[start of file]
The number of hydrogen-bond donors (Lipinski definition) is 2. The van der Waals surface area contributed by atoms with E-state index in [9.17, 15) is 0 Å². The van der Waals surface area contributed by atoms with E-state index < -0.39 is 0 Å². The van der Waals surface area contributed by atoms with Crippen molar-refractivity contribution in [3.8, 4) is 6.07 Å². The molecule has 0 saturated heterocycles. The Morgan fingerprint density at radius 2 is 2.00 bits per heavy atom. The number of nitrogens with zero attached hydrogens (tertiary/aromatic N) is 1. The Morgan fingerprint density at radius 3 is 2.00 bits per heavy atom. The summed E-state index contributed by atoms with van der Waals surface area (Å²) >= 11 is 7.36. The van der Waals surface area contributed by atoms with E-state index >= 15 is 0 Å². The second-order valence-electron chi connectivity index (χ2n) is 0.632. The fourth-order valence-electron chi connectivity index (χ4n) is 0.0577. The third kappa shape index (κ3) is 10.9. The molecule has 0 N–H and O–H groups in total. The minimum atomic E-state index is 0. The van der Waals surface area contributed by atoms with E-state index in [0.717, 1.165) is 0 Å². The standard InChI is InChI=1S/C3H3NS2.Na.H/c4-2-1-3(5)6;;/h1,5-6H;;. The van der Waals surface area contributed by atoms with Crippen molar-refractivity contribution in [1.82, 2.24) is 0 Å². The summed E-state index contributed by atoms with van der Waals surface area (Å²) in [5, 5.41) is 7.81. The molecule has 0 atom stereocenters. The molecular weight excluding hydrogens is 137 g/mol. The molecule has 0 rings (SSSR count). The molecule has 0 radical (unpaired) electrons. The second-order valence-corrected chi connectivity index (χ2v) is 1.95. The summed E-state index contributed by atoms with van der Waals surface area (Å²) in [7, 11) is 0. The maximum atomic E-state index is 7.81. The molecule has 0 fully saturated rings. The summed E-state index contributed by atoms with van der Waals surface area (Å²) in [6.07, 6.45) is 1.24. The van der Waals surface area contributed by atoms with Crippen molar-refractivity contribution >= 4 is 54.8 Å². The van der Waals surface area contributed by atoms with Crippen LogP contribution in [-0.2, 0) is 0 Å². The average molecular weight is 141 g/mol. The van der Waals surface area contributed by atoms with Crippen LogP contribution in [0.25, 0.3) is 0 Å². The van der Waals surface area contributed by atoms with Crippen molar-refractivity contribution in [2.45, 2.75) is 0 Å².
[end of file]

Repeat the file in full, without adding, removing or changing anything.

The number of hydrogen-bond donors (Lipinski definition) is 2. The van der Waals surface area contributed by atoms with E-state index in [9.17, 15) is 0 Å². The van der Waals surface area contributed by atoms with E-state index < -0.39 is 0 Å². The van der Waals surface area contributed by atoms with Crippen molar-refractivity contribution in [3.8, 4) is 6.07 Å². The molecule has 0 saturated heterocycles. The Morgan fingerprint density at radius 2 is 2.00 bits per heavy atom. The number of nitrogens with zero attached hydrogens (tertiary/aromatic N) is 1. The Morgan fingerprint density at radius 3 is 2.00 bits per heavy atom. The summed E-state index contributed by atoms with van der Waals surface area (Å²) >= 11 is 7.36. The van der Waals surface area contributed by atoms with E-state index >= 15 is 0 Å². The second-order valence-electron chi connectivity index (χ2n) is 0.632. The fourth-order valence-electron chi connectivity index (χ4n) is 0.0577. The third kappa shape index (κ3) is 10.9. The molecule has 0 N–H and O–H groups in total. The minimum atomic E-state index is 0. The van der Waals surface area contributed by atoms with E-state index in [0.717, 1.165) is 0 Å². The standard InChI is InChI=1S/C3H3NS2.Na.H/c4-2-1-3(5)6;;/h1,5-6H;;. The van der Waals surface area contributed by atoms with Crippen molar-refractivity contribution in [1.82, 2.24) is 0 Å². The summed E-state index contributed by atoms with van der Waals surface area (Å²) in [5, 5.41) is 7.81. The molecule has 0 atom stereocenters. The molecular weight excluding hydrogens is 137 g/mol. The molecule has 0 rings (SSSR count). The molecule has 0 radical (unpaired) electrons. The second-order valence-corrected chi connectivity index (χ2v) is 1.95. The summed E-state index contributed by atoms with van der Waals surface area (Å²) in [7, 11) is 0. The maximum atomic E-state index is 7.81. The molecule has 0 fully saturated rings. The summed E-state index contributed by atoms with van der Waals surface area (Å²) in [6.07, 6.45) is 1.24. The van der Waals surface area contributed by atoms with Crippen molar-refractivity contribution >= 4 is 54.8 Å². The van der Waals surface area contributed by atoms with Crippen LogP contribution in [-0.2, 0) is 0 Å². The average molecular weight is 141 g/mol. The van der Waals surface area contributed by atoms with Crippen LogP contribution in [0.25, 0.3) is 0 Å². The van der Waals surface area contributed by atoms with Crippen molar-refractivity contribution in [2.45, 2.75) is 0 Å².